Additionally, SIG continued to release heavy frame variants within its CNC machined frame production run. Thus between 1987 and 1990, SIG delivered 105 more P210-5 marked Heavy Frame pistols, serial numbered from P309501 and P309605. They featured a choice between 150 mm and 180 mm barrels in the 50 pistol serial number range between P309521 and P309570, mainly chambered in 9mm Para, as well as “false” P210-5-marked variants fitted with 120mm barrels, such as the 100 piece series numbered between P306501-P306605 and between P309550-P309650. Due to the lack of availability of slides correctly labeled with P210-6 and an excess of P210-5 slides, these pistols were delivered so marked by the factory in order to meet the demands of the shooters in a timely manner. Another 50-pistol P210-5 Heavy Frame batch was produced in 1993, serial numbered between P314466-2 and P314515-2. In 1995, 40 more P210-5 Heavy Frame pistols were serial numbered from P315821 to P315860. A Heavy Frame pistol serial numbered P316550, fitted with a 120 mm barrel and marked P210-6 Target, is representative of subsequent production. Other CNC guns with heavy frames have been published and observed serial numbered P309660, P309665, P309691, P312382, P316550, P316900, P317066, P319330, P319345, P319569, P319703, P320138, P320156, P320198, P321108, P323098, P323121, and P323550.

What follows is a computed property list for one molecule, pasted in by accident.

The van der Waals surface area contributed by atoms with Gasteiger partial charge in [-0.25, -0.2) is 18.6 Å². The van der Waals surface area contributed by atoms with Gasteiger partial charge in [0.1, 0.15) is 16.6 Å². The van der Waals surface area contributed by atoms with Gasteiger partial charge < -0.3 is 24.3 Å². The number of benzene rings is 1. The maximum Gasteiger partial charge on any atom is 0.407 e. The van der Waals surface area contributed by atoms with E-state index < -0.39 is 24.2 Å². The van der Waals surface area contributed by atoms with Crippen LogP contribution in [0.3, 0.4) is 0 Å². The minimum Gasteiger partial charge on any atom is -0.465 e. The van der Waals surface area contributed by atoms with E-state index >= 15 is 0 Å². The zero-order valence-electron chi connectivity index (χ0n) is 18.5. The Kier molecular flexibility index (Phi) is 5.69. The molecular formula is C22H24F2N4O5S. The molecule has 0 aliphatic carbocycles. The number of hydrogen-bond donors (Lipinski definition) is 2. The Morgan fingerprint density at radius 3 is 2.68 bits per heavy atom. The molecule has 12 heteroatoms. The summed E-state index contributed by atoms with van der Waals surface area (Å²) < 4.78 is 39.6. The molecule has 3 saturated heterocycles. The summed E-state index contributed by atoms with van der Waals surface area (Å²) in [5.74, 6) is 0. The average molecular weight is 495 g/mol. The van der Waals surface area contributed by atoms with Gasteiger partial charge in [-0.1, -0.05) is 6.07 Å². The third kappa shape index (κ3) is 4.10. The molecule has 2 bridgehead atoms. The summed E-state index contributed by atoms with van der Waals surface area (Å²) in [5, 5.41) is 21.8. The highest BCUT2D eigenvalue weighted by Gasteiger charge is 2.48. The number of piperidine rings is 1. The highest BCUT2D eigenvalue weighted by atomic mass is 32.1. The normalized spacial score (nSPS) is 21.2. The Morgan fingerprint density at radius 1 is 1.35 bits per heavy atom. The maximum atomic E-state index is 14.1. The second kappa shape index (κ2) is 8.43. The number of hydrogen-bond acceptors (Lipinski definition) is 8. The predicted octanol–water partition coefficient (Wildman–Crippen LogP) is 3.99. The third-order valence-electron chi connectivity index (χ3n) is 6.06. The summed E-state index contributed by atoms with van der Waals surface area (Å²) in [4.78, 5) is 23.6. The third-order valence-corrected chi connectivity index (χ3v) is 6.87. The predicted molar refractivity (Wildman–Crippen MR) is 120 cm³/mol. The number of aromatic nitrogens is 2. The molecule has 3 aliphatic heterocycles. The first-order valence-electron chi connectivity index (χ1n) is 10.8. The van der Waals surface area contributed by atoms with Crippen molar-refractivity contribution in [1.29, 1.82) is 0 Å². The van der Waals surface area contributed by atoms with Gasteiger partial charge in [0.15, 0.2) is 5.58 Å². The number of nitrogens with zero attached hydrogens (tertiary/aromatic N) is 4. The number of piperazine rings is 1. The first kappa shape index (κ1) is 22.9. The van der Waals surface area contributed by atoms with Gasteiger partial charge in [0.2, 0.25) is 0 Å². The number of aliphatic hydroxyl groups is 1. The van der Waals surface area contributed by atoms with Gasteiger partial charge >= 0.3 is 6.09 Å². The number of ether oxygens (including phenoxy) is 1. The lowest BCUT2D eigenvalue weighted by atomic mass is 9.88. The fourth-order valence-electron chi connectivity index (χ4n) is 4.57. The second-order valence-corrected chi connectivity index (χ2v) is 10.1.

The swan song of SIG was the P210-8 model variant, notable for its “American style” button magazine catch on the left hand side of the frame. The first series production firearm to be equipped with a detachable box magazine was the Borchardt C93 pistol, released in 1893. Borchardt’s design was anticipated by James Paris Lee in his patent number US221328A of 4 November 1879 that described a “magazine or cartridge-holder” fitted to a rifle, and made detachable by operating a swinging lever catch in its rear. Whereas all of John Moses Browning early production pistol designs, starting with the 1899 and 1900 pistols described in his patent number US621747 of 31 March 1899, used a magazine release placed in the heel of the grip frame. Browning’s first series production use of the Borchardt-style button magazine catch appeared in the Colt M1911, as protected by the design of “magazine mountings, e.g. for locking the magazine in the gun” described in his patent number US984519A of 17 February 1910, Borchardt’s prior art notwithstanding. This system, as carried over from its C93 Borchard progenitor, was employed by Georg Luger in his Model 1900 handgun that on on 4 April 1901 became the first autopistol to be adopted into military service in a cutting edge choice by the Swiss Army. Although the SIG P49 reverted to the heel magazine catch judged to be more secure as a mode of its retention, popular fashion in service sidearms, driven by the Colt M1911 and its imitators, continued to favor its button magazine catch on the side of the frame. This was identified as the key feature of a special run of 30 pistols commissioned from SIG in the late 1990s by a head of a small Persian Gulf state.